Know what you're promising, and keep your promises


Although we can’t always provide a personal response to your complaint, we do investigate all reports. Please don’t interpret a lack of response as a lack of action taken. If we find that a customer is violating our policies, we will take make sure they stop the violating activity.

That’s the response I had when I reported a particularly annoying spammer to a major ISP this afternoon. It’s also the response I had from them when I reported the same spammer, on the same IP address last week. And in June. And … well, you get the idea.
Either they don’t consider spamming from their network to be a violation of their policies, or they’re months behind on handling abuse issues, or the boilerplate response they’re sending isn’t entirely true.
That gives, if anything, a worse impression than not responding at all. It’s something that’s going to make me remember that ISP, and that they have an ineffective abuse desk. At best I’ll advise against people using their service for business use, due to deliverability concerns, and throw stale bread rolls at their representatives at the next MAAWG. At worst I’ll gather data to justify a blacklist for their space, which is something that can really ruin their stats.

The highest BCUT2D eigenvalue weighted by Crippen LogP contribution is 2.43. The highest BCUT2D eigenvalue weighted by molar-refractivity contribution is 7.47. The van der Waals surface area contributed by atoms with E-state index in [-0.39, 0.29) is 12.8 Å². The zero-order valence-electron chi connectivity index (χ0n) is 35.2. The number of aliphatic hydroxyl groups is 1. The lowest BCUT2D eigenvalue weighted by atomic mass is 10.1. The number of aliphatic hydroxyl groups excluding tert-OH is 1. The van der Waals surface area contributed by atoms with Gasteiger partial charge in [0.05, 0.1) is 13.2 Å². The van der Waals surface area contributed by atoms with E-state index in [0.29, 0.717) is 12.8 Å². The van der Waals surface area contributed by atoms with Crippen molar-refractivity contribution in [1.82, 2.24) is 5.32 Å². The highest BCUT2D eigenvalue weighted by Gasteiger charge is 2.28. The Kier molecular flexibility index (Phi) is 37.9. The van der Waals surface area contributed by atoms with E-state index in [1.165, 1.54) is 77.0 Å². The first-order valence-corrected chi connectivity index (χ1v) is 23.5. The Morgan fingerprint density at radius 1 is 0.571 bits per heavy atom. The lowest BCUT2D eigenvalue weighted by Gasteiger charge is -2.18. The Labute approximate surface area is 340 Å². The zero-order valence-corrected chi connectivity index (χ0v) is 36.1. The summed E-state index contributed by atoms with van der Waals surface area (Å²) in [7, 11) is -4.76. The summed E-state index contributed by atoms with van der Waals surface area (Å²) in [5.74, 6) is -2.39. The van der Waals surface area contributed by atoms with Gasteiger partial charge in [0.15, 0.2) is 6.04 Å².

I’m sure that they don’t actually have a “spamming from our business network is fine” policy, and that their abuse staff are just overworked and spending most of their time fighting the biggest fires. But I’m also fairly sure that their abuse staff don’t know what’s in their boilerplate response, or haven’t taken to heart the promise they’re making in response to every report. (It’s been in use pretty much unchanged for over a decade, probably longer than any of their abuse staff have been in that position.)
What are you promising to people who report spam? Are you keeping your promise?

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By steve

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